by Alice Dommert
It was a typical morning as my 16-year old daughter loaded up her enormous backpack. I packed her lunch bag. We headed to the car. She seemed to be half asleep, so I was surprised to hear her voice.
“We had an interesting conversation in art class yesterday with our teacher.” She loves her art teacher and I was happy to have her share something about school and offer some morning conversation.
“What did you guys talk about?” I asked.
“The fact that there is no closet and no place to hide if a shooter comes into our art class,” she said.
My heart sank. I felt the sting of tears in my eyes. I kept driving and took a breath. What do you say to the reality of this rupture of innocence?
I finally said, “That sounds like a hard conversation. I’m so sorry.” My daughter replied that it was good to have voiced their fears and talked about it with their teacher.
I dropped her off and realized that this beautiful teenage girl has the usual worries of high school and her junior year, but also the fear of being shot in school by a classmate. The next thought made my heart sink even further. Her father is a high school teacher who might someday need to protect his students. And he would, in a heartbeat.
As I drove home, I thought about when I was an 11th grader, when the two words school and shooter being connected in any way would have been unimaginable. Yet, here we are. Our kids live in a world that is different than what we experienced growing up. The statistics on the rise in anxiety, depression, and suicide among today’s teens are overwhelming. We see it around us, in the lives of our families and friends. We blame it on social media or smartphones or a vaccine or their diet. Is there nothing to do but wring our hands in despair?
Positive psychology provides us with valuable tools to help navigate these tumultuous times for ourselves and for our children. We are models for our children, and they are witnessing our sense of futility or hope. Each day, our actions become the stones that pave the path of our legacy. I am now able to understand the things my parents did to plant seeds of hope in me, and how this hope took root. I recognize the bounty of those seeds every day in the joys of my life. The tools of positive psychology that I learned during the Certificate in Positive Psychology have helped ensure I can do the same for my children.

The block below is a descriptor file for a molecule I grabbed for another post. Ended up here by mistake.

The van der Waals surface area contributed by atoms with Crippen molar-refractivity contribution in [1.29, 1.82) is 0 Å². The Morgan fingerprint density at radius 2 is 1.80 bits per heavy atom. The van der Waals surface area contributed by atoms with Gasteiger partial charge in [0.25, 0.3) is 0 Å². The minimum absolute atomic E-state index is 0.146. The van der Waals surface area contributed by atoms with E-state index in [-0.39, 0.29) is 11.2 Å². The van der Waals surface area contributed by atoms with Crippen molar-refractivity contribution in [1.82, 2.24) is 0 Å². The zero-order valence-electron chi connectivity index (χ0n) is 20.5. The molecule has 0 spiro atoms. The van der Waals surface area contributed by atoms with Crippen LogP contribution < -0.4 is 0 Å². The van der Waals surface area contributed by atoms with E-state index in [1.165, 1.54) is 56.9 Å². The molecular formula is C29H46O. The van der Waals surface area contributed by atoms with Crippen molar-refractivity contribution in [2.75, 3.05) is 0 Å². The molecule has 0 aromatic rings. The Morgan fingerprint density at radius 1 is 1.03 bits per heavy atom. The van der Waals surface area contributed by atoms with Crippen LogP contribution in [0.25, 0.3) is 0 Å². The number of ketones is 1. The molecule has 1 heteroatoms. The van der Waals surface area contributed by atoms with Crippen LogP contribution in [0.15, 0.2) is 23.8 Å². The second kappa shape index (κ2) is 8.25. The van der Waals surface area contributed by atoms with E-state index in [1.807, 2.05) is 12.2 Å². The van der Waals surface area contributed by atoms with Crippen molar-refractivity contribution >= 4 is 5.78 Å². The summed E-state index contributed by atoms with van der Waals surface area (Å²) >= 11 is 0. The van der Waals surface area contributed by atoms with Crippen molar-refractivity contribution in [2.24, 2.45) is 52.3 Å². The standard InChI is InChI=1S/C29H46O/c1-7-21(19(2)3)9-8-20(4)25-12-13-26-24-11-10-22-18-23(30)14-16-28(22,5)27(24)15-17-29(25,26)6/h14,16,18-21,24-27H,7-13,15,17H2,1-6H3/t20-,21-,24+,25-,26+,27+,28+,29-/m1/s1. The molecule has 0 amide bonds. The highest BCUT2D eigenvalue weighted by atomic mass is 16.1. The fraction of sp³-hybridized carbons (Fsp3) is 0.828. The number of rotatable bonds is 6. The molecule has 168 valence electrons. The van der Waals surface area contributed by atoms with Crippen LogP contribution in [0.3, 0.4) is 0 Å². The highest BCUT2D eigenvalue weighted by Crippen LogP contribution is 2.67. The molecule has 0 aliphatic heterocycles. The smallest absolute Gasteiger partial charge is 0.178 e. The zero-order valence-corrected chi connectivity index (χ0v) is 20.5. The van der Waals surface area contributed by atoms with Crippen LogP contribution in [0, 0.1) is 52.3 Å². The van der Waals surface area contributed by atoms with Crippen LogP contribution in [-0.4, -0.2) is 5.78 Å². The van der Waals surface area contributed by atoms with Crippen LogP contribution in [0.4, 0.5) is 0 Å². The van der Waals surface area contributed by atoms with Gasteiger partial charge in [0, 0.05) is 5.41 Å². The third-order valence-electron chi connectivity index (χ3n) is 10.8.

One of the most powerful experiences for me was the Best Possible Self exercise. I remember it so clearly, and the reaction it provoked when it was introduced to us.
It is five to 10 years in the future. You have worked hard and everything has gone well. Write about it.
The energy in the room was fascinating. Some of my fellow CIPPsters beamed and began writing with gusto, as if they had just popped the cork on a bottle of champagne and taken those first sweet sips. Others looked curious, as if they didn’t quite understand the assignment, or what they had heard was in a foreign language. What? Imagine a wonderful life for yourself?
Another group looked terrified, as if the teacher had announced a pop quiz and they hadn’t studied. This was the moment of reckoning, and they had nothing.
There was the sprinkling of people who quickly began to write and then stopped. The tears dropped on the pages of their notebooks, and I sensed that a nerve of deep sadness had been touched by this exploration of possibility.
Nine months later, we revisited that exercise and heard story after story about how much of what people had written had come true. The act of getting clear about planting their own seeds of hope made something happen. The dreams took root and started growing.
Another of the beautiful gifts of CiPP was the question posed to us, ”What if you hold back, don’t step forward, don’t allow yourself to be your fullest best self? What will the world be missing?”
Here in Philadelphia, we were elated about the Eagles winning the Super Bowl this year. The shared joy was beyond words. Two young, humble quarterbacks, a committed team, and a sports-crazed city of fans who had been longing for a win for 51 years made that happen. A legacy of hope spread from one generation of Eagles fans to the next made that happen. Dreams and a best possible life imagined, and steps taken every day toward that future, made that happen.
Our children need us to be fearless right now, arriving with nothing held back and our arms and hearts filled with our belief in our own and their positive future. We can show them how to dream.
That is the legacy of hope I wish for our children. It’s a win-win for us and for them.
Alice Dommert is the founder and CEO of Prasada, a group of health and wellness professionals, and a WholeBeing Architect. She has a unique background as a licensed architect and exhibit designer, writer, speaker, and consultant, with training in yoga and mindfulness, breathwork, positive psychology, and organizational development. In 2009, she founded Prasada to deliver skills and practices for wholebeing to the workplace so individuals and their organizations can thrive. Alice leads the Prasada team, working with clients across the country to build positive cultures for human sustainability through professional development and wellness programs. prasadawholebeing.com